If there is one player in Major League Baseball you could choose to pick their brains over a meal, who would it be?
Here is a player who has dominated his entire professional baseball career, and at a 188-92, record he may be the one of the last pitchers to reach the 300 wins mark in modern day baseball.
In addition, his dominance in both the American League and National League is admirable. He's shown the ability to adjust through diversity of the leagues and achieve every major accomplishment possible.
Off the field, he has never encountered any problems or situation to land himself in a negative spotlight. If anything, he has only done great things outside the lines that would make anyone on this earth love him.
Here is a breakdown of why Roy Halladay is the most intriguing man in baseball right now.
This feat marked only the second time in baseball history a pitcher had no-hit an opponent during the postseason. The other was New York Yankees legend Don Larsen in the 1956 World Series, when he tossed a perfect game.
During the game, he only allowed one base runner by walking outfielder Jay Bruce in the fifth inning with two outs.
Talk about rising to the occasion and the ultimate clutch performance.
The Phillies would go on to lose in the National League Championship Series in six games to the San Francisco Giants, but the no-hitter achievement was voted by fans as the "This Year in Baseball Awards" Postseason Moment of the Year.
What better way to arrive to spring training than in a classic hot rod?
Doc Halladay pulled up to the Phillies' spring training complex in Clearwater, Fla. in a shiny black 1932 Ford over the weekend as pitchers and catchers reported to camp.
While most athletes have a infatuation for fast exotic cars, like Barry Bonds' F430 Ferrari, or tricked-out trucks, like Tiger Woods' old Cadillac Escalade, Halladay's second love is apparently in restoring muscle cars and cruising around in other throwback vehicles like this one.
Characteristics like these definitely set him apart from the usual glitz and glamor professional athletes posses off the field, but makes him all the most intriguing.
On May 29, 2010, Halladay tossed Major League Baseball's 20th perfect game by striking out 11 batters in a match up against the Florida Marlins.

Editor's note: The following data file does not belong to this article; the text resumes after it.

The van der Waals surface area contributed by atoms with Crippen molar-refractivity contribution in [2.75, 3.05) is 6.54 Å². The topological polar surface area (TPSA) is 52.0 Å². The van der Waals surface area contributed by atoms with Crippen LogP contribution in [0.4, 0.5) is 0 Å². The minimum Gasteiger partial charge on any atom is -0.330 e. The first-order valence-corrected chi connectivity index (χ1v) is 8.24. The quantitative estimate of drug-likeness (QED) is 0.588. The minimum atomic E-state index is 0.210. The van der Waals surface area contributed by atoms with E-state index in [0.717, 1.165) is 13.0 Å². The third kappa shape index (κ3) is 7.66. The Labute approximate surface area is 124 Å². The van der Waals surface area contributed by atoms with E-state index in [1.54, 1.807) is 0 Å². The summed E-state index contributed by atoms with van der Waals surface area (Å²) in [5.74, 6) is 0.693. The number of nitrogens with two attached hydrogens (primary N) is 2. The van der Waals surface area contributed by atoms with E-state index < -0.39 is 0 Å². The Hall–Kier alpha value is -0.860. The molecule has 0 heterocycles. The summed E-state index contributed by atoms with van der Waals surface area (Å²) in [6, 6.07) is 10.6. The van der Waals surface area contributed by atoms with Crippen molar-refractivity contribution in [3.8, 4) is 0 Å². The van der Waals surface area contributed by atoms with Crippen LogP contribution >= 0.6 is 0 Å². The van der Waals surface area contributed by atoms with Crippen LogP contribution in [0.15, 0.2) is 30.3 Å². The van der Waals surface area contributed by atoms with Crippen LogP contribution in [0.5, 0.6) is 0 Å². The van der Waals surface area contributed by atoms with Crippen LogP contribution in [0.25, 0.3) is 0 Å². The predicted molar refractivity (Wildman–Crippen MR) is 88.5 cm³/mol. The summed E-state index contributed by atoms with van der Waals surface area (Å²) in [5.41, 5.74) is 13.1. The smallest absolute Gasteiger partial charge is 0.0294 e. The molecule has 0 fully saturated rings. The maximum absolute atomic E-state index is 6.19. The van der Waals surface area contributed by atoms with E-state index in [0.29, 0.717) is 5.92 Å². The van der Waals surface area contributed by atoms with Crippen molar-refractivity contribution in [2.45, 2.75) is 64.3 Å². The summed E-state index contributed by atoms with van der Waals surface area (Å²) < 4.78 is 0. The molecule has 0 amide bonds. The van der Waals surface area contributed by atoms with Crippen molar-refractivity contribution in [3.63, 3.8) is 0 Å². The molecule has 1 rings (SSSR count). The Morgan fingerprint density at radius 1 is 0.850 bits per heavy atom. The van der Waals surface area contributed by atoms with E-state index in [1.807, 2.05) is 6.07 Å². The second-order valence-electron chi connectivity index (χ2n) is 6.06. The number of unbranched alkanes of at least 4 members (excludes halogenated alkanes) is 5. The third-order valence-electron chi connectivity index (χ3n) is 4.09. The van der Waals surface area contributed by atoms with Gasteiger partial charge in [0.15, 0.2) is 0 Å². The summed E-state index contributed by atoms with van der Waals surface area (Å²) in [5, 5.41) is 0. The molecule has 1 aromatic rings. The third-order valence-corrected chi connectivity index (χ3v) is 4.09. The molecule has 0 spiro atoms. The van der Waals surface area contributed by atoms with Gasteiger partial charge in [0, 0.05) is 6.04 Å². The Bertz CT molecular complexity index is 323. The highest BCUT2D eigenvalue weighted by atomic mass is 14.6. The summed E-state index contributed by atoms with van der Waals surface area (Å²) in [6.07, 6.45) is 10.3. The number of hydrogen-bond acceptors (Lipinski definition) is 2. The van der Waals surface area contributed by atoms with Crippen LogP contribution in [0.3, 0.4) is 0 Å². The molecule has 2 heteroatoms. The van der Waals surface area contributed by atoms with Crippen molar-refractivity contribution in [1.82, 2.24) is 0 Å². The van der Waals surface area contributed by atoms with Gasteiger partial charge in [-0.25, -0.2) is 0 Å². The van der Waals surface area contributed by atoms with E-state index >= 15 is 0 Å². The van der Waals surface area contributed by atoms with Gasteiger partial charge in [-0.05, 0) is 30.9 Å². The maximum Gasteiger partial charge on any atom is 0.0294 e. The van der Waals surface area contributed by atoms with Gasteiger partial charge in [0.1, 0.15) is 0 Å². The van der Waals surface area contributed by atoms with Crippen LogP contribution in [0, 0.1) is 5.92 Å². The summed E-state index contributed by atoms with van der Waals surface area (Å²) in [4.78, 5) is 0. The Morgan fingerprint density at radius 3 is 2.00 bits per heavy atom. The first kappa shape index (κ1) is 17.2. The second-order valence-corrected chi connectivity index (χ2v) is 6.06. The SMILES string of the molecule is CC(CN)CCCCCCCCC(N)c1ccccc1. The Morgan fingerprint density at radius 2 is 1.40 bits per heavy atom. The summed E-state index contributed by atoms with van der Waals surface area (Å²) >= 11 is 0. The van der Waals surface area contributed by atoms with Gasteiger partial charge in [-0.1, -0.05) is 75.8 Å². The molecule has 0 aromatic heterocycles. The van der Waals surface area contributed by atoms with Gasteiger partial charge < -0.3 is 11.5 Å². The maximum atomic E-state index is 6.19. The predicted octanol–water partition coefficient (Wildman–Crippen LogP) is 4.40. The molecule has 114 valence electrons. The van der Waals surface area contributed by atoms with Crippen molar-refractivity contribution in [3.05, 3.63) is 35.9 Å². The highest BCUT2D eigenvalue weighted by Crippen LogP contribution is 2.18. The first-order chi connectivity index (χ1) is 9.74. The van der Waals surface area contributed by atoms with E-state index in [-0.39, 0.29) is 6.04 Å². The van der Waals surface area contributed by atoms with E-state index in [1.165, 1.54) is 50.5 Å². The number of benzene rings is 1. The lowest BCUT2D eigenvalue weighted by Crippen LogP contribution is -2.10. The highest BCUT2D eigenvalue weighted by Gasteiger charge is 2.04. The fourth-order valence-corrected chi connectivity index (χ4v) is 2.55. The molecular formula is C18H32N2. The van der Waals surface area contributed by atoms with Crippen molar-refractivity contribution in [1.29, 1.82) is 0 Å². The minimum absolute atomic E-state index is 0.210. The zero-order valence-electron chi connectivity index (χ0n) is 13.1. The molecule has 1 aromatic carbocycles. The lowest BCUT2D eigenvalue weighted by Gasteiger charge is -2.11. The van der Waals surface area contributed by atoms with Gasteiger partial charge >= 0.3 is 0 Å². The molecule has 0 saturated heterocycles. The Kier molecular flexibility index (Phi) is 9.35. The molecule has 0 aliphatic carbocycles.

The gem came in the same month as Dallas Braden of the Oakland A's threw his perfect game, but Braden didn't follow his up with the class act that Halladay did.
The righthander commemorated his perfect game by purchasing nearly 60 Swiss-made Baume and Mercier watches to give as gifts to everyone in the clubhouse, including the batboy and public relations officials. In the brown boxes, the watches came in, on the front read "We did it together. Thanks, Roy Halladay."
His performance that season made him the seventh pitcher in baseball to throw a perfect game and no-hitter in their career, along with Cy Young, Addie Joss, Jim Bunning, Sandy Koufax, Randy Johnson and Mark Buerhrle. That is quite the company.
This is the kind of guy you want on your team.
Halladay is just as brave off the mound as he is on it.
A few months ago, the Phillies ace was on a fishing trip in Brazil with fellow pitchers Chris Carpenter and B.J. Ryan. They were exploring the Amazon with professional sport fisherman and outdoors man Skeet Reese when they saved a child on a nearby tree who was being attached by a giant anaconda.
The child, who was fishing for tropical fish to sell, reportedly got bitten by the snake before it wrapped around his 14-foot canoe's motor. During that time, Halladay and Reese helped the child gather his belongings from the canoe, then flipped it over before taking him back home.
I'm not too sure how the Phillies front office felt about this, but you have to admire the courage of this type of act.
Once again, this is the kind of guy you want on your team.
Let's take a look at Doc's resume.
At 34 years old, Halladay is 188-92 with a 3.23 earned run average with 1,934 strikeouts.
According to Tom Tango, one of baseball's most respected researchers recent studies in sabermetrics, the odds he reaches 300 wins is about 1 in 5. He has won 20 or more games three times, most recently in 2010.
He is a total eight-time All-Star between his time in the American League and National League.
He has won the Cy Young Award twice over a seven-year span, once with the Toronto Blue Jays in 2003 and the other with the Philadelphia Phillies in 2010.
He has pitched a perfect game and a no-hitter.
The Denver, Colo. native went from dominating with little pressure in Toronto to dominating before sports' most brutal fanbase in America, Philadelphia. Not to mention, he has lived up to first-round draft pick pressure after being selected 17th overall in the 1995 MLB draft.
A player with these on-the-field accomplishments and off-field adventures makes him the most intriguing man in Major League Baseball entering this year's spring training.
Who else has these kind of "Superman"-like qualities?